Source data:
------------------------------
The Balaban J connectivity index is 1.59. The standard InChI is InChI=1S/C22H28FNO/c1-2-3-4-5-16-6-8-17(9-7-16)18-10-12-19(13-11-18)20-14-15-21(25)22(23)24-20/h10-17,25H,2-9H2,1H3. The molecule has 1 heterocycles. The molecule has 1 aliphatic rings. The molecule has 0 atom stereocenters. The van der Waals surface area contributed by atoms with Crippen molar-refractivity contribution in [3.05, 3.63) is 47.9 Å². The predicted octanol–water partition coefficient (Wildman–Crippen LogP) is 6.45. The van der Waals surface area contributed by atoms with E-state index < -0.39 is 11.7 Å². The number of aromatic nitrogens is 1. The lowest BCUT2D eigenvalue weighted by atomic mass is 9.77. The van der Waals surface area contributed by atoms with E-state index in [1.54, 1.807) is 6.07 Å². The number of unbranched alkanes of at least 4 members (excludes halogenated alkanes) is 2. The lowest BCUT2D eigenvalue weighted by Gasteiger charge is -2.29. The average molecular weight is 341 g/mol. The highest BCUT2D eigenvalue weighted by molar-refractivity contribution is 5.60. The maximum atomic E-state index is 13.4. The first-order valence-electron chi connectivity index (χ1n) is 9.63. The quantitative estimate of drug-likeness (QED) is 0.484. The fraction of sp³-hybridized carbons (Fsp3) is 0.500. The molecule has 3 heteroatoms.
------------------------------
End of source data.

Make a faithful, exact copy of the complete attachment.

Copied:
The Balaban J connectivity index is 1.59. The standard InChI is InChI=1S/C22H28FNO/c1-2-3-4-5-16-6-8-17(9-7-16)18-10-12-19(13-11-18)20-14-15-21(25)22(23)24-20/h10-17,25H,2-9H2,1H3. The molecule has 1 heterocycles. The molecule has 1 aliphatic rings. The molecule has 0 atom stereocenters. The van der Waals surface area contributed by atoms with Crippen molar-refractivity contribution in [3.05, 3.63) is 47.9 Å². The predicted octanol–water partition coefficient (Wildman–Crippen LogP) is 6.45. The van der Waals surface area contributed by atoms with E-state index < -0.39 is 11.7 Å². The number of aromatic nitrogens is 1. The lowest BCUT2D eigenvalue weighted by atomic mass is 9.77. The van der Waals surface area contributed by atoms with E-state index in [1.54, 1.807) is 6.07 Å². The number of unbranched alkanes of at least 4 members (excludes halogenated alkanes) is 2. The lowest BCUT2D eigenvalue weighted by Gasteiger charge is -2.29. The average molecular weight is 341 g/mol. The highest BCUT2D eigenvalue weighted by molar-refractivity contribution is 5.60. The maximum atomic E-state index is 13.4. The first-order valence-electron chi connectivity index (χ1n) is 9.63. The quantitative estimate of drug-likeness (QED) is 0.484. The fraction of sp³-hybridized carbons (Fsp3) is 0.500. The molecule has 3 heteroatoms.